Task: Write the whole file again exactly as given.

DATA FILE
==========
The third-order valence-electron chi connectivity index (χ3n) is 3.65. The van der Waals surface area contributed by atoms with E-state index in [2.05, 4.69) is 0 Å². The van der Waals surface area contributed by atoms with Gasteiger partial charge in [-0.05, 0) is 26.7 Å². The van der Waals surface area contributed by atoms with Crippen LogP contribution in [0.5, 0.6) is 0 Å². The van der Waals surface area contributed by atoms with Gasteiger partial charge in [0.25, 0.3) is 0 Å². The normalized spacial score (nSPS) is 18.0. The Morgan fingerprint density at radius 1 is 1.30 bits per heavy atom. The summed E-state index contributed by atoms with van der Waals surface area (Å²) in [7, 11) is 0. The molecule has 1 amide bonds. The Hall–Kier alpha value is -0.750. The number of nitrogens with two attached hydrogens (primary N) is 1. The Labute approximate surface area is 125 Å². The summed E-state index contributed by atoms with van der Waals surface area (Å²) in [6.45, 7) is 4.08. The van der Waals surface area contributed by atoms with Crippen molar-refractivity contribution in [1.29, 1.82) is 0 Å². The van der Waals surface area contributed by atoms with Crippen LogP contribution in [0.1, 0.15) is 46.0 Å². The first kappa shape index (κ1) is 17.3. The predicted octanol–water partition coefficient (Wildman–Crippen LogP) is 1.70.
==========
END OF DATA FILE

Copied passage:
The third-order valence-electron chi connectivity index (χ3n) is 3.65. The van der Waals surface area contributed by atoms with E-state index in [2.05, 4.69) is 0 Å². The van der Waals surface area contributed by atoms with Gasteiger partial charge in [-0.05, 0) is 26.7 Å². The van der Waals surface area contributed by atoms with Crippen LogP contribution in [0.5, 0.6) is 0 Å². The van der Waals surface area contributed by atoms with Gasteiger partial charge in [0.25, 0.3) is 0 Å². The normalized spacial score (nSPS) is 18.0. The Morgan fingerprint density at radius 1 is 1.30 bits per heavy atom. The summed E-state index contributed by atoms with van der Waals surface area (Å²) in [7, 11) is 0. The molecule has 1 amide bonds. The Hall–Kier alpha value is -0.750. The number of nitrogens with two attached hydrogens (primary N) is 1. The Labute approximate surface area is 125 Å². The summed E-state index contributed by atoms with van der Waals surface area (Å²) in [6.45, 7) is 4.08. The van der Waals surface area contributed by atoms with Crippen molar-refractivity contribution in [1.29, 1.82) is 0 Å². The van der Waals surface area contributed by atoms with Crippen LogP contribution in [0.1, 0.15) is 46.0 Å². The first kappa shape index (κ1) is 17.3. The predicted octanol–water partition coefficient (Wildman–Crippen LogP) is 1.70.